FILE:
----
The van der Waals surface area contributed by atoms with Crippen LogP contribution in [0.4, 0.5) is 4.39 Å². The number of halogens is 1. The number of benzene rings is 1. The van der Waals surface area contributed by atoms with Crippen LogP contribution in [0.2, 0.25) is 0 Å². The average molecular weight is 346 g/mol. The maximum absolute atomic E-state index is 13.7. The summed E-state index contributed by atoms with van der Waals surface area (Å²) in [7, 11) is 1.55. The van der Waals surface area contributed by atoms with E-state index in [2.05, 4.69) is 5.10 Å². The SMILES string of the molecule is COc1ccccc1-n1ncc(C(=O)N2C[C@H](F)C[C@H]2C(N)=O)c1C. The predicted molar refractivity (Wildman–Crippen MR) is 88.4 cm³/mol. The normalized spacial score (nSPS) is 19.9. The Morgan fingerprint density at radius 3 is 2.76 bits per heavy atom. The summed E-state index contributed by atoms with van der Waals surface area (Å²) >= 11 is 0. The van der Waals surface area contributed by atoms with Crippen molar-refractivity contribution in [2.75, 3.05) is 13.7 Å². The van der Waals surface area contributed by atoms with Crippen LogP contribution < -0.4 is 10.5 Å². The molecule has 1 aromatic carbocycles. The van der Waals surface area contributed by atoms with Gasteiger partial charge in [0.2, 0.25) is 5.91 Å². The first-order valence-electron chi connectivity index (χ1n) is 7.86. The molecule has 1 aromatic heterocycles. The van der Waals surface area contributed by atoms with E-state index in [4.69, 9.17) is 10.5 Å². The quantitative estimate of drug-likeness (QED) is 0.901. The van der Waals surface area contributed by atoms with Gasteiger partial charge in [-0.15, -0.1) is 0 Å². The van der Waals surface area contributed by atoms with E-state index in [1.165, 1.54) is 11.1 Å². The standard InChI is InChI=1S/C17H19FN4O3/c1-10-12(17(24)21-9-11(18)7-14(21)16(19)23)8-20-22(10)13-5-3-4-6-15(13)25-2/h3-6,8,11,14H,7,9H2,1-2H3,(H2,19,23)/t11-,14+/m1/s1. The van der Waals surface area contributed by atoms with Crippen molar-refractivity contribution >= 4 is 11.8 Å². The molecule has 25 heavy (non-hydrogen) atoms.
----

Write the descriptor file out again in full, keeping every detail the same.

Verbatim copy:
The van der Waals surface area contributed by atoms with Crippen LogP contribution in [0.4, 0.5) is 4.39 Å². The number of halogens is 1. The number of benzene rings is 1. The van der Waals surface area contributed by atoms with Crippen LogP contribution in [0.2, 0.25) is 0 Å². The average molecular weight is 346 g/mol. The maximum absolute atomic E-state index is 13.7. The summed E-state index contributed by atoms with van der Waals surface area (Å²) in [7, 11) is 1.55. The van der Waals surface area contributed by atoms with E-state index in [2.05, 4.69) is 5.10 Å². The SMILES string of the molecule is COc1ccccc1-n1ncc(C(=O)N2C[C@H](F)C[C@H]2C(N)=O)c1C. The predicted molar refractivity (Wildman–Crippen MR) is 88.4 cm³/mol. The normalized spacial score (nSPS) is 19.9. The Morgan fingerprint density at radius 3 is 2.76 bits per heavy atom. The summed E-state index contributed by atoms with van der Waals surface area (Å²) >= 11 is 0. The van der Waals surface area contributed by atoms with Crippen molar-refractivity contribution in [2.75, 3.05) is 13.7 Å². The van der Waals surface area contributed by atoms with Crippen LogP contribution < -0.4 is 10.5 Å². The molecule has 1 aromatic carbocycles. The van der Waals surface area contributed by atoms with Gasteiger partial charge in [0.2, 0.25) is 5.91 Å². The first-order valence-electron chi connectivity index (χ1n) is 7.86. The molecule has 1 aromatic heterocycles. The van der Waals surface area contributed by atoms with E-state index in [4.69, 9.17) is 10.5 Å². The quantitative estimate of drug-likeness (QED) is 0.901. The van der Waals surface area contributed by atoms with Gasteiger partial charge in [-0.15, -0.1) is 0 Å². The van der Waals surface area contributed by atoms with E-state index in [1.165, 1.54) is 11.1 Å². The standard InChI is InChI=1S/C17H19FN4O3/c1-10-12(17(24)21-9-11(18)7-14(21)16(19)23)8-20-22(10)13-5-3-4-6-15(13)25-2/h3-6,8,11,14H,7,9H2,1-2H3,(H2,19,23)/t11-,14+/m1/s1. The van der Waals surface area contributed by atoms with Crippen molar-refractivity contribution >= 4 is 11.8 Å². The molecule has 25 heavy (non-hydrogen) atoms.